Matching family tree profiles for Ruth Hornaday (Piggott)
About Ruth Hornaday (Piggott)
From "Martha's Extended Family" family tree page on Ruth Piggott:
F, b. 25 May 1777, d. 10 January 1859
Father* Benjamin Piggott b. 29 Nov 1732, d. 26 Apr 1818
Mother* Mary Hadley b. 31 Mar 1739, d. 31 Oct 1810
Birth* Ruth was born on 25 May 1777 in Orange County, North Carolina. She was the daughter of Benjamin Piggott and Mary Hadley.
Marriage* She married Nathan Hornaday circa 1802.,
Death* Ruth died on 10 January 1859 at age 81.
Family Nathan Hornaday
1.[S177] William Wade Hinshaw, Encyclopedia of American Quaker Genealogy, p. 362, 414.
2.[S194] Jack Weaver, Martha G Cline.
3.[S177] William Wade Hinshaw, Encyclopedia of American Quaker Genealogy.
From Pickett Family History:
Ruth (b. May 25, 1777 Orange County, North Carolina) married Nathan Hornaday (b. 1766 North Carolina) on ca. 1802.
They were granted a certificate on August 1, 1809 from Cane Creek Monthly Meeting to Miami Monthly Meeting, Ohio.
From Bill Putnam's information on Nathan Hornaday's family:
UPDATED MARCH 2, 2010
THE HORNADAY FAMILY
Nathan Hornaday was the fifth child, born about 1765. He spent his early life in the St. Asaph's district of Orange County as a farmer. He married Ruth Pike in December 1792 and they had three children before her death about 1799. He then remarried to Ruth Piggott about 1800. He moved to Preble County, Ohio in 1812 and died there in April of 1820. Ruth died there in 1859.
Children by his first wife were Susannah, Ezekiel and Hiram Hornaday. Nathan and his second wife had Ruth, Jemima, Elisha, John, Mary Ann, Nathan, Benjamin and Ezra Hornaday.
From the Preble County, Ohio Genealogy Trails Gratis Township page:
William Hixon, from Georgia, came in 1806 and settled in section 9. Thomas Talbert came in 1807 and settled near West Elkton. Elijah Mendenhall, from Georgia, settled in 1806 in section 34. Martin Sayler, from Maryland, settled on section 3 in 1809. He was a millwright and helped build most of the mills for a number of years. William Clevenger, from New Jersey, settled on section 24 in 1806. Nathan Hornaday, from North Carolina, settled in section 18 in 1806.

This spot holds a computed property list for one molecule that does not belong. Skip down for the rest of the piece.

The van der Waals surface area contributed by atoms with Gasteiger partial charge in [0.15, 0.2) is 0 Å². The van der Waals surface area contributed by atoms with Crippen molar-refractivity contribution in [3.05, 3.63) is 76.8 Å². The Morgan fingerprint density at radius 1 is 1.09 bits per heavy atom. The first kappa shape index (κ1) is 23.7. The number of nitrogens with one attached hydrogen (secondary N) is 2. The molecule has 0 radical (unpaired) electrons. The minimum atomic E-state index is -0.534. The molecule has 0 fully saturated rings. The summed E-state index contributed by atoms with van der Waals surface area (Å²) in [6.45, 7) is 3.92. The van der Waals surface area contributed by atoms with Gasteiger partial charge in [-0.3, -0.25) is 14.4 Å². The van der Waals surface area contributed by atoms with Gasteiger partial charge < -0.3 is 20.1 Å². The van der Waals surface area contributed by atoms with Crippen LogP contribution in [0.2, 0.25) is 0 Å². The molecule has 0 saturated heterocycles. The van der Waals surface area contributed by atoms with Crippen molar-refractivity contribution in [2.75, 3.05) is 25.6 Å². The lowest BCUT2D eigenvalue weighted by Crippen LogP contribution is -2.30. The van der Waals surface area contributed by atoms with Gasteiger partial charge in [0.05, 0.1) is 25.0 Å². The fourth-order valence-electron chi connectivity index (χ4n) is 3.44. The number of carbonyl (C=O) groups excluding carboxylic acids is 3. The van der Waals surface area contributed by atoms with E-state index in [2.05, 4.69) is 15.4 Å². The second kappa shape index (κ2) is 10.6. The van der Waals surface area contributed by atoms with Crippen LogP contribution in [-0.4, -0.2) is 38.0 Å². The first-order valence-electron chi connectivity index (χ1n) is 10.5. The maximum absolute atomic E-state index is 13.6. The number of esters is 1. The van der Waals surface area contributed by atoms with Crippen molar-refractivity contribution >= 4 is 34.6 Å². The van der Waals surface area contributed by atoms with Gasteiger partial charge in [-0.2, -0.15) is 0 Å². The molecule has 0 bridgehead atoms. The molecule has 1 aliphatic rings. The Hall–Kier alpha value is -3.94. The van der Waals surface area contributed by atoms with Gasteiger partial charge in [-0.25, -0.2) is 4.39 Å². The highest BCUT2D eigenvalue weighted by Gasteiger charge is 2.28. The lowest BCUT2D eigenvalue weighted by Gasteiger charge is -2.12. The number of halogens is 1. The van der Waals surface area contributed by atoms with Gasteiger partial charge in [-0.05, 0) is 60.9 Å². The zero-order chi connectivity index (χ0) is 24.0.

There are, or were (some are now forgotten), a number of small cemeteries, called family cemeteries, scattered about the township. Some settler lost a wife or child, or the settler himself died, and, the roads being only trails and there being no regular public cemetery, a little plot of ground, generally on high land, was fenced off on the farm. The body of the loved one was deposited there, and carefully guarded. As their neighbors lost some member of their families they were granted permission to bury on the family plot, and in this way sometimes quite a number of graves were made.
One such, on the land formerly owned by Jonas Brubaker, who married Rebecca Phillips, the first white girl baby of the county, is now enclosed by an iron fence, and lies on the hill top about a hundred yards west of Fair View cemetery at Gratis. It is now kept up by the township trustees, as are several others.
Fair Mound cemetery, at West Elkton, now called locally the Quaker cemetery, was laid out in 1805, and the first person to consecrate the ground with her dust was Martha Maddock, one of the family that was so prominent in leading the hegira of Quakers from Georgia and the Carolines to the land of freedom. She died in 1805, being the first white person to die in the township. The cemetery continued to be used until the limited space was practically filled a few years since, when it ceased to be generally used.